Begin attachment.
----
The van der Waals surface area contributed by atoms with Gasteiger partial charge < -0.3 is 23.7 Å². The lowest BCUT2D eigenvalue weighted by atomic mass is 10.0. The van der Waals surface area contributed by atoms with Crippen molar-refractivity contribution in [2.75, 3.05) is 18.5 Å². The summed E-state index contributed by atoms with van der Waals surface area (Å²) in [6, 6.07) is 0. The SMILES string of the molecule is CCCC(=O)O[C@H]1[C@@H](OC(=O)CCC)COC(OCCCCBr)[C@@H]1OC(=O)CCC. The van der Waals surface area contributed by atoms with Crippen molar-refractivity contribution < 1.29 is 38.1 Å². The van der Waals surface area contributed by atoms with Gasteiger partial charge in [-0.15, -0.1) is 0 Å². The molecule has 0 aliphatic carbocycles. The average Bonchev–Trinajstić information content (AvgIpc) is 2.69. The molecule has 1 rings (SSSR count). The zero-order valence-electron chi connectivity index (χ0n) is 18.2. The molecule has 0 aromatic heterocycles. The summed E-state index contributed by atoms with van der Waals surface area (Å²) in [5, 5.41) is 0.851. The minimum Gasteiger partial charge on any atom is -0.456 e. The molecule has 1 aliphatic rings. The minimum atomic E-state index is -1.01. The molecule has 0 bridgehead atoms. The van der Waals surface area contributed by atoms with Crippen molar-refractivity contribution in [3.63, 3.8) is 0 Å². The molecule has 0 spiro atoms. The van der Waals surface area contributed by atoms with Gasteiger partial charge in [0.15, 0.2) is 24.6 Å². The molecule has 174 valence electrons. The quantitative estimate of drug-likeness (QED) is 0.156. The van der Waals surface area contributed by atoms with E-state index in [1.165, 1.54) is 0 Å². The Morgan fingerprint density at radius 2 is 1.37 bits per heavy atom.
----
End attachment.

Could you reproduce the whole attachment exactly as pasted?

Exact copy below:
The van der Waals surface area contributed by atoms with Gasteiger partial charge < -0.3 is 23.7 Å². The lowest BCUT2D eigenvalue weighted by atomic mass is 10.0. The van der Waals surface area contributed by atoms with Crippen molar-refractivity contribution in [2.75, 3.05) is 18.5 Å². The summed E-state index contributed by atoms with van der Waals surface area (Å²) in [6, 6.07) is 0. The SMILES string of the molecule is CCCC(=O)O[C@H]1[C@@H](OC(=O)CCC)COC(OCCCCBr)[C@@H]1OC(=O)CCC. The van der Waals surface area contributed by atoms with Crippen molar-refractivity contribution < 1.29 is 38.1 Å². The van der Waals surface area contributed by atoms with Gasteiger partial charge in [-0.15, -0.1) is 0 Å². The molecule has 0 aliphatic carbocycles. The average Bonchev–Trinajstić information content (AvgIpc) is 2.69. The molecule has 1 rings (SSSR count). The zero-order valence-electron chi connectivity index (χ0n) is 18.2. The molecule has 0 aromatic heterocycles. The summed E-state index contributed by atoms with van der Waals surface area (Å²) in [5, 5.41) is 0.851. The minimum Gasteiger partial charge on any atom is -0.456 e. The molecule has 1 aliphatic rings. The minimum atomic E-state index is -1.01. The molecule has 0 bridgehead atoms. The van der Waals surface area contributed by atoms with Crippen molar-refractivity contribution in [3.63, 3.8) is 0 Å². The molecule has 0 spiro atoms. The van der Waals surface area contributed by atoms with Gasteiger partial charge in [0.15, 0.2) is 24.6 Å². The molecule has 174 valence electrons. The quantitative estimate of drug-likeness (QED) is 0.156. The van der Waals surface area contributed by atoms with E-state index in [1.165, 1.54) is 0 Å². The Morgan fingerprint density at radius 2 is 1.37 bits per heavy atom.